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Replacing an Ignitor in gas oven

post #1 of 24
Thread Starter 
I'm pretty sure I need to replace the 'ignitor' in our gas oven. The oven will not heat up but the top burners and broiler go on without any problem. Replacing it seems straight forward but I've never done it. Should I leave this one to the 'pros'? Any advice would be appreciated. Thanks!
post #2 of 24
The broiler goes on but the oven does not....wierd. When my ignitor / element died nothing would turn on but the burners.
post #3 of 24
Thread Starter 
The oven has two ignitors. One for the broiler and one for the oven.
post #4 of 24
The glow bar is an easy replacement for the average do-it-yourselfer. Find a supplier near you, they probably have the part in stock, and you can ask them for advice. It's actually pretty easy to do, but make sure you get the correct part. Look for a major appliance retailer/servicer, and by that I mean a high end supplier.

What brand stove is it?
post #5 of 24
Quote:
Originally Posted by eddieg710 View Post

Replacing it seems straight forward but I've never done it. Should I leave this one to the 'pros'? !
Appliance repair is pretty simple and straightforward, and definitely in the realm of a competent DIYer.

Diagnosing the issue is half the battle.
post #6 of 24
It's a piece of cake, screw it on and plug in the wire.
On some, you may need to cut the wire and butt splice.
post #7 of 24
Be careful. Some of them are extremely brittle. Don't drop it.
post #8 of 24
Yeah, fairly easy to do. Those dang ignitors are expensive!!! Local stores seem to be reluctant to sell or get me the part, but then I live a ways out in the country. I buy mine off the Internet and get very fast service. Having the model # and part # (from the manual) is crucial to picking out and buying the part.
post #9 of 24
Quote:
Originally Posted by jmlandru View Post

Be careful. Some of them are extremely brittle. Don't drop it.

I did mine several times and they are made from ceramic--DO NOT DROP OR BANG IT. Easy job but I would also pick up ceramic wire nuts just in case the ones you have on now need to be replaced.Heat will melt plastic ones used for regular wire connections
post #10 of 24
Thread Starter 
Thank you for all of the responses!! I got the part # from the owners manual and will give it a try within the week. I'll keep you posted.
post #11 of 24
I did one once. The screw that held it in was all burned and brittle. I had to break the old one out, then mount the new one by drilling a hole and using a sheet metal screw.
BTW how old is the stove? You may want to replace both ignitors while you are at it.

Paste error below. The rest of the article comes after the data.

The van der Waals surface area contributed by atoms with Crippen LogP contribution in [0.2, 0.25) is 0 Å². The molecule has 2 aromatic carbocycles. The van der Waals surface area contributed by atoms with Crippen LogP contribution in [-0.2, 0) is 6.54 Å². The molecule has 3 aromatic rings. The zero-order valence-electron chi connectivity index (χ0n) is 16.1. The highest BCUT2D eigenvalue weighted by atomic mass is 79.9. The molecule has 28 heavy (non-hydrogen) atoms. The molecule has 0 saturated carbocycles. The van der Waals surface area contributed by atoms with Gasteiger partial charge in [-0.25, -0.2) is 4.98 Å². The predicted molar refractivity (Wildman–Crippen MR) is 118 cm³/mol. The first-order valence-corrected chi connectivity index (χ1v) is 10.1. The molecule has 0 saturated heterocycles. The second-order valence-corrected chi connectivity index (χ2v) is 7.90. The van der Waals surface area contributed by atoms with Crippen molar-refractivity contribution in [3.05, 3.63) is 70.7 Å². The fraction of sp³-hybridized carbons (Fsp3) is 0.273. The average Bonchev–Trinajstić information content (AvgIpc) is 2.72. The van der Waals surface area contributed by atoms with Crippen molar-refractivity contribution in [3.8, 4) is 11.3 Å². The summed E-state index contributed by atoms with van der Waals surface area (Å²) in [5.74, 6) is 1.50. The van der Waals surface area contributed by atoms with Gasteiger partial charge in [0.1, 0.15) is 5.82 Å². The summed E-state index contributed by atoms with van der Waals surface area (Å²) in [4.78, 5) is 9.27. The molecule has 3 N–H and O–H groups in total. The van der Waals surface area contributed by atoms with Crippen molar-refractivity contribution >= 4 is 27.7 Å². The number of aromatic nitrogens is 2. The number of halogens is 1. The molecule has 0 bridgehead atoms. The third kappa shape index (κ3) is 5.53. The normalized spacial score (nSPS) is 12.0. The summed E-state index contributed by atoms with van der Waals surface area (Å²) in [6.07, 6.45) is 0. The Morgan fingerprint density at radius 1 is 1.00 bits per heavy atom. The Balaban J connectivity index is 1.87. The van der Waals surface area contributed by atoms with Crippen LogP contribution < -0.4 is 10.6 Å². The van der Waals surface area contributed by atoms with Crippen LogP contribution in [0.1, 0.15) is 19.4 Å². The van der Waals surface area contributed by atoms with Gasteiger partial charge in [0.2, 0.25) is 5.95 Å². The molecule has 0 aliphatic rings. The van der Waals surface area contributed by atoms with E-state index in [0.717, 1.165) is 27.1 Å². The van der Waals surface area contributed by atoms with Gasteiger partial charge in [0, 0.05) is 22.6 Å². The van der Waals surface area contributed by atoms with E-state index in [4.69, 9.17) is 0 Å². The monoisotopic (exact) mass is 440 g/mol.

post #12 of 24
Quote:
Originally Posted by Charleston View Post

I did one once. The screw that held it in was all burned and brittle. I had to break the old one out, then mount the new one by drilling a hole and using a sheet metal screw.
BTW how old is the stove? You may want to replace both ignitors while you are at it.

Unlike things like headlights or sholaces that you normally replace two at a time, not necessary in this as the broiler ignitor is probably only used 10% of the amount of the oven ignitor. Easy job, get yourself a couple ceramic wire nuts, and a pair of wire cutters and your good to go. I also found that shopping the internet for parts saved me about 50%, small time appliance stores are notoriously high priced so save yourself a bunch of dough.
post #13 of 24
Thread Starter 
Quote:
Originally Posted by Charleston View Post

I did one once. The screw that held it in was all burned and brittle. I had to break the old one out, then mount the new one by drilling a hole and using a sheet metal screw.
BTW how old is the stove? You may want to replace both ignitors while you are at it.

Thanks, Bill!! The stove is about 5/6 years old but we rarely use the broiler.
Quote:
Originally Posted by Highlander1 View Post

Unlike things like headlights or sholaces that you normally replace two at a time, not necessary in this as the broiler ignitor is probably only used 10% of the amount of the oven ignitor. Easy job, get yourself a couple ceramic wire nuts, and a pair of wire cutters and your good to go. I also found that shopping the internet for parts saved me about 50%, small time appliance stores are notoriously high priced so save yourself a bunch of dough.

Ceramic wire nuts... Noted! Thanks!

An online retailer has the part for about $40 whereas a local retailer has it for $90+. I don't know why but I'm hesitant on buying the part on-line since its significantly cheaper. Are the on-line parts comparable?
post #14 of 24
I wouldn't hesitate to use an online part supplier. Check another local supplier if you can't wait for it. Even Sears might carry one.
post #15 of 24

i agree.  the elements are fagile.  whatever you do DO NOT touch the element itself.  the oils from your hand will cause it to crack prematurely. 

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